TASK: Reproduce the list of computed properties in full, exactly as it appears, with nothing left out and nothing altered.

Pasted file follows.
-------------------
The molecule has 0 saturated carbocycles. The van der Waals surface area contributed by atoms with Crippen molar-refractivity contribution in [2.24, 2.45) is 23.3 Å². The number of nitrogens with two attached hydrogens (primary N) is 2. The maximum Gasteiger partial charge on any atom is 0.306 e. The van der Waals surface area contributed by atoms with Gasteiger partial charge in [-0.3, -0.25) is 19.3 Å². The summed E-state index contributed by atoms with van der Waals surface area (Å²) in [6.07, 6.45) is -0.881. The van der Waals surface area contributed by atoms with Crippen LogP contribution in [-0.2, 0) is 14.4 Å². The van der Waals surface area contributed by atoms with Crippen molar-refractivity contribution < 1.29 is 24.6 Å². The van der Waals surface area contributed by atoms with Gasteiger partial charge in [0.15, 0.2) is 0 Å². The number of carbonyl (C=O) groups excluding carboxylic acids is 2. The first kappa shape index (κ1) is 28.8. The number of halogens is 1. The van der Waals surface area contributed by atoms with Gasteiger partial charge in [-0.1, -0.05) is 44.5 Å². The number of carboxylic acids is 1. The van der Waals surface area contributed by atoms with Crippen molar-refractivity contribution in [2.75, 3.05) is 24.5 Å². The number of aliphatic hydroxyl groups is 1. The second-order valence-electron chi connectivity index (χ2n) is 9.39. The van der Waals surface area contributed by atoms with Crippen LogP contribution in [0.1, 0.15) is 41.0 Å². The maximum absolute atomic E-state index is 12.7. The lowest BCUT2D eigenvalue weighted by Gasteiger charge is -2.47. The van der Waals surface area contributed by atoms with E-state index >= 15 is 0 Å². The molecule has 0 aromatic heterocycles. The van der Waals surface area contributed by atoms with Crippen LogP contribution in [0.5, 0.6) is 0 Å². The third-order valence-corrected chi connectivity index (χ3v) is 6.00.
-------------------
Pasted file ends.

The molecule has 0 saturated carbocycles. The van der Waals surface area contributed by atoms with Crippen molar-refractivity contribution in [2.24, 2.45) is 23.3 Å². The number of nitrogens with two attached hydrogens (primary N) is 2. The maximum Gasteiger partial charge on any atom is 0.306 e. The van der Waals surface area contributed by atoms with Gasteiger partial charge in [-0.3, -0.25) is 19.3 Å². The summed E-state index contributed by atoms with van der Waals surface area (Å²) in [6.07, 6.45) is -0.881. The van der Waals surface area contributed by atoms with Crippen LogP contribution in [-0.2, 0) is 14.4 Å². The van der Waals surface area contributed by atoms with Crippen molar-refractivity contribution < 1.29 is 24.6 Å². The van der Waals surface area contributed by atoms with Gasteiger partial charge in [0.15, 0.2) is 0 Å². The number of carbonyl (C=O) groups excluding carboxylic acids is 2. The first kappa shape index (κ1) is 28.8. The number of halogens is 1. The van der Waals surface area contributed by atoms with Gasteiger partial charge in [-0.1, -0.05) is 44.5 Å². The number of carboxylic acids is 1. The van der Waals surface area contributed by atoms with Crippen molar-refractivity contribution in [2.75, 3.05) is 24.5 Å². The number of aliphatic hydroxyl groups is 1. The second-order valence-electron chi connectivity index (χ2n) is 9.39. The van der Waals surface area contributed by atoms with Crippen LogP contribution in [0.1, 0.15) is 41.0 Å². The maximum absolute atomic E-state index is 12.7. The lowest BCUT2D eigenvalue weighted by Gasteiger charge is -2.47. The van der Waals surface area contributed by atoms with E-state index >= 15 is 0 Å². The molecule has 0 aromatic heterocycles. The van der Waals surface area contributed by atoms with Crippen LogP contribution in [0.5, 0.6) is 0 Å². The third-order valence-corrected chi connectivity index (χ3v) is 6.00.